GruvGear's FretWrap Cleans up Tasty Bass Licks

March 7, 2011

By ShackMan

Let's start this off with a few fun facts. The dude behind Ampeg and that SVT thunder and Flip-top warmth that everyone's loved for years? Bass player. Bob Gallien of Gallien-Krueger? Bass player. Marco di Virgiliis, leader of MarkBass and amplification revolutionary? Bass player. Pierre Erizias, the man whose basses wowed the entirety of the MGR staff (and just about everyone who walked over) for perfection of feel and tone? Also a bass player. So, that Jay Baldemor guy who is heading up that new Gruv Gear company who made the V-Cart Solo so you can cart large and heavy objects (like, say, a bass stack) really easily, and designed the FretWraps specifically for bassists as a MUCH easier alternative to the scrunchie? Yeah. He's a bass player, too.

For those of you who aren't so great with pattern recognition, we seem to get good products out of people who see a need for these products, a niche to fill, a better, smarter, easier way ? and that's exactly how the GruvGear FretWraps came about. "I had the idea for a few years in the back of my notebook," says Jay, "and it just stayed there for a while untouched. Then one day I was driving with Norm Stockton, and he started wishing that there was something better than the average hair tie. I just sat there with this big grin on my face and said, 'Go on...'" The two worked out then and there that Jay's drawing needed to be made real, and it had to do everything you wished a hair tie could do.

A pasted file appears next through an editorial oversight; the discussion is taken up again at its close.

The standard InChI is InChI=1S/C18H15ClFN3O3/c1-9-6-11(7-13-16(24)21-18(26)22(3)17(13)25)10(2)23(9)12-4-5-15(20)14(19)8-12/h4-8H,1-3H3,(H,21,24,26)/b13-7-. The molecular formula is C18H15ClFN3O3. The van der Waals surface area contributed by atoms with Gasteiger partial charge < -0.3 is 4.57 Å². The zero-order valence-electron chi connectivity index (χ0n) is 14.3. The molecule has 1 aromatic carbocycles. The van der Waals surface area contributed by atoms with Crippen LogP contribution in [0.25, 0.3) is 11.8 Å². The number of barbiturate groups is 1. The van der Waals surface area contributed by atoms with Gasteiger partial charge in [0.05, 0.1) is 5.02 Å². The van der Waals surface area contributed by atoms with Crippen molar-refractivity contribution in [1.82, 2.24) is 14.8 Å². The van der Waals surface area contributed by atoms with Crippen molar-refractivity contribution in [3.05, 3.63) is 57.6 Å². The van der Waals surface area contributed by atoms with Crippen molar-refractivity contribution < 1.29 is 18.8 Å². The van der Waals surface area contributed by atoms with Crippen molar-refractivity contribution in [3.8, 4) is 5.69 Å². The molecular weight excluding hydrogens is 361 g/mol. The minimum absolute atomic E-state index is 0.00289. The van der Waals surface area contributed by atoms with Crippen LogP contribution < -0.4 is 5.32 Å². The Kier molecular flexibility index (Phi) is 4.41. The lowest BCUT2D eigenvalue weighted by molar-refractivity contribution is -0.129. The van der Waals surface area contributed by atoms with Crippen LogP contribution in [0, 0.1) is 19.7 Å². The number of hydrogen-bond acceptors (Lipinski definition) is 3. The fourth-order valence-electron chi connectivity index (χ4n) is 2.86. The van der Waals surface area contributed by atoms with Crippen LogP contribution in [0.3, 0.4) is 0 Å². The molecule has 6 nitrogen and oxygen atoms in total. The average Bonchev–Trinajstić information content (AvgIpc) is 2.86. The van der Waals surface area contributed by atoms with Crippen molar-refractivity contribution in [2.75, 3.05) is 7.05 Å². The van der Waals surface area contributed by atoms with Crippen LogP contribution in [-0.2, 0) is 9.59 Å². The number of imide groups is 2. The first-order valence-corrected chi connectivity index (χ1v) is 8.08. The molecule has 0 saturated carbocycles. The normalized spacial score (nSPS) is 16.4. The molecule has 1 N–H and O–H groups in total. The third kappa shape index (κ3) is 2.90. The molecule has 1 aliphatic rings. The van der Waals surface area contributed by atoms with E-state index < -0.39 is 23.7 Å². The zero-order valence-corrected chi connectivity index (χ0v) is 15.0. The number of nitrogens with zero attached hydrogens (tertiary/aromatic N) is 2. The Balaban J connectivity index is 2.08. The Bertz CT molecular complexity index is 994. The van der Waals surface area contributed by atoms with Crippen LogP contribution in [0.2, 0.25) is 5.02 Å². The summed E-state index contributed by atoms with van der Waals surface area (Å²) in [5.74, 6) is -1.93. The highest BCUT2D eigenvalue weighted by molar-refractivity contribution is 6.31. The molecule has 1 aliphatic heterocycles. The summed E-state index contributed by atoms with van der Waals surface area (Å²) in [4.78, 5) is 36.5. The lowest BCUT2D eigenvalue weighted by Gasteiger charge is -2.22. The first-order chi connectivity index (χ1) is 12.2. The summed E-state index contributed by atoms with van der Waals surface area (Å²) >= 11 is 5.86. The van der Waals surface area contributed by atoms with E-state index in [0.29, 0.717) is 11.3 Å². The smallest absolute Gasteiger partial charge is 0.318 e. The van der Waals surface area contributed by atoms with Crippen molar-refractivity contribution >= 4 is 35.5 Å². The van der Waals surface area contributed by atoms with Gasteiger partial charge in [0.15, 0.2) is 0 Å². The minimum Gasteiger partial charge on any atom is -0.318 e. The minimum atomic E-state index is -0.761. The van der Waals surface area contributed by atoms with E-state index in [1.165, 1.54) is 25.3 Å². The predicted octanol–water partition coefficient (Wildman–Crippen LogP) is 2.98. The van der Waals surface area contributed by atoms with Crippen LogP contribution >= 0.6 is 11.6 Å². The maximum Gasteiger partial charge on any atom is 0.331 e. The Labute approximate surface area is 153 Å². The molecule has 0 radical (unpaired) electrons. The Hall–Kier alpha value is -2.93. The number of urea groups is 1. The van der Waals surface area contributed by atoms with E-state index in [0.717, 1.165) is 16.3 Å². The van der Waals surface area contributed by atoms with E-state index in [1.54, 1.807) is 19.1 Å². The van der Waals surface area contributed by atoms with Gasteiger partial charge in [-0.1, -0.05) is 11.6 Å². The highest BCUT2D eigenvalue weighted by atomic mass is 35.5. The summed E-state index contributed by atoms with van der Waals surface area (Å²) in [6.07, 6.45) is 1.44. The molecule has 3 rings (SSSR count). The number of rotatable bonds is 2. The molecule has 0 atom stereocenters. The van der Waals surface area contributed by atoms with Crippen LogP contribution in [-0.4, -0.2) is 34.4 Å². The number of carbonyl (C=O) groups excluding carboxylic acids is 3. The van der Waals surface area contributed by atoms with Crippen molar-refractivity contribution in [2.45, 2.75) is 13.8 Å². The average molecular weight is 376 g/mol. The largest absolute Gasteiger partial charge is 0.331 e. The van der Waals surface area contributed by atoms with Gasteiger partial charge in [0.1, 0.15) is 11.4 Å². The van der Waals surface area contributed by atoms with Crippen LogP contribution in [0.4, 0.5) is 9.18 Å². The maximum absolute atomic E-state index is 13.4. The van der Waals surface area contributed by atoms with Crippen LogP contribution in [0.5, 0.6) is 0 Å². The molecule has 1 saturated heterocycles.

Of course, it had to fulfill the most basic function, if anything: cutting out overtones, and deadening ringing strings. Hair ties may be able to stretch over the headstock if it's thick enough, but after that it's often too stretched out to really do the job well. It also had to be adjustable, so players could change the pressure on the strings from heavy to very light according to their playing style, tastes, and the task at hand, saving them from changing hair ties or just dealing with one that happened to be too strong or too soft. It had to fit all kinds of basses (and guitars), and it had to be made of soft enough material so that it wouldn't mar the finish or wear at your bass in any way. It had to look pretty snazzy, too. After plenty of testing, the result is what you see pictured above and below. (Anthony Wellington and the pictured basses are unfortunately not included in the purchase price.)

See original article on musicgearreview.com





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